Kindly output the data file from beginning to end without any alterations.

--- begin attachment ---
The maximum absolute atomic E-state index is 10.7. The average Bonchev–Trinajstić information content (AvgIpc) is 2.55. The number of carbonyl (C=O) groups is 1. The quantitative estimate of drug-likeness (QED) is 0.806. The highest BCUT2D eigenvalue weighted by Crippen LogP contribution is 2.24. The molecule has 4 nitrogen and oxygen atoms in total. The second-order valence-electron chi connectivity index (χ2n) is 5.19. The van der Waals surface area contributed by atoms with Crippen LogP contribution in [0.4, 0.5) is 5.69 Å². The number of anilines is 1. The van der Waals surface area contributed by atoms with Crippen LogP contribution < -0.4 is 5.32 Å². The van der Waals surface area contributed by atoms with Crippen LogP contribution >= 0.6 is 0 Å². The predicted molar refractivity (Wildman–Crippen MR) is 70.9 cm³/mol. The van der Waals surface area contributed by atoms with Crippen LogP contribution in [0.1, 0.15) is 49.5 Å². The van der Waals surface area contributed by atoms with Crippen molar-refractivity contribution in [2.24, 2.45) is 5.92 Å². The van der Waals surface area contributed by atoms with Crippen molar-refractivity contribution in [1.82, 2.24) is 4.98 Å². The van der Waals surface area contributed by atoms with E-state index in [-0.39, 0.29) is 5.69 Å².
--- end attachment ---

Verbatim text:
The maximum absolute atomic E-state index is 10.7. The average Bonchev–Trinajstić information content (AvgIpc) is 2.55. The number of carbonyl (C=O) groups is 1. The quantitative estimate of drug-likeness (QED) is 0.806. The highest BCUT2D eigenvalue weighted by Crippen LogP contribution is 2.24. The molecule has 4 nitrogen and oxygen atoms in total. The second-order valence-electron chi connectivity index (χ2n) is 5.19. The van der Waals surface area contributed by atoms with Crippen LogP contribution in [0.4, 0.5) is 5.69 Å². The number of anilines is 1. The van der Waals surface area contributed by atoms with Crippen LogP contribution < -0.4 is 5.32 Å². The van der Waals surface area contributed by atoms with Crippen LogP contribution >= 0.6 is 0 Å². The predicted molar refractivity (Wildman–Crippen MR) is 70.9 cm³/mol. The van der Waals surface area contributed by atoms with Crippen LogP contribution in [0.1, 0.15) is 49.5 Å². The van der Waals surface area contributed by atoms with Crippen molar-refractivity contribution in [2.24, 2.45) is 5.92 Å². The van der Waals surface area contributed by atoms with Crippen molar-refractivity contribution in [1.82, 2.24) is 4.98 Å². The van der Waals surface area contributed by atoms with E-state index in [-0.39, 0.29) is 5.69 Å².